Politicians are calling for Jetstar and the Transport Workers Union (TWU) to return to the bargaining table ahead of tomorrow’s strikes.
Industrial relations minister Christian Porter pleaded with the airline and the union to resume discussions rather than take strike action which could further harm an already struggling Australian tourism industry, the Sydney Morning Herald reported.
The TWU has notified Jetstar it plans to take further industrial action on Wednesday 19 February, to secure better hours and pay for Jetstar’s ground crew, which the TWU said is the lowest paid group in the Qantas group.
250 Jetstar ground crew will be participating in the strike which will take place at Sydney, Melbourne, Avalon, Brisbane, Cairns and Adelaide airports.
The shadow minister for industrial relations, Tony Burke, said in a statement the Federal Labor party is urging Jetstar to do the right thing by its workers to return to the bargaining table.
Burke met with Jetstar workers yesterday to hear their concerns.
“Last week the company left the table and has put forward a take-it-or-leave-it offer that includes cuts to leave and entitlements,” he said.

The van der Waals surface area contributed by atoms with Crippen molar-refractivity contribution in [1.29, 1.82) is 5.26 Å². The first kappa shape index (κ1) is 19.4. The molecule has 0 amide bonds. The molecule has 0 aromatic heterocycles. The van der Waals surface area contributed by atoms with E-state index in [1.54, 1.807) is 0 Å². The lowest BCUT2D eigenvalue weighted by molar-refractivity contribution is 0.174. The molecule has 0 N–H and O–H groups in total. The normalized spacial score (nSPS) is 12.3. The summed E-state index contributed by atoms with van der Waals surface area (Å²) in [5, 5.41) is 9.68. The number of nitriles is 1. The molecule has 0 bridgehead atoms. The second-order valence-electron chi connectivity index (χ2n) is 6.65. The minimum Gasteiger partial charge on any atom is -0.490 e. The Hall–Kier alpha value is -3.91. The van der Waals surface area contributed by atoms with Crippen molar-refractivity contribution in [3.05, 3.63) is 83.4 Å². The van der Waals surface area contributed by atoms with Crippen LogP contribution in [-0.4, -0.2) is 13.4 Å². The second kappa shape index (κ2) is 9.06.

“These are good, loyal workers – but they have been put in a situation where they have no choice but to stand up for themselves.
“No one wants disruptive industrial action. That’s why Jetstar must return to the bargaining table.”
Speaking with the Australian, tourism minister Simon Birmingham chastised the union for causing disruption during “a time when the tourism industry is already under enormous pressure as a result of the coronavirus and some continued impact from the bushfire crisis as well”.
“It really is a slap in the face for small business and tourism operators around the country who are trying to save the jobs of their employees at present,” he said.
“To have part of the aviation network shutdown via the union in such a militant way is appalling.”
Jetstar has indicated it will preemptively cancel around 50 domestic flights.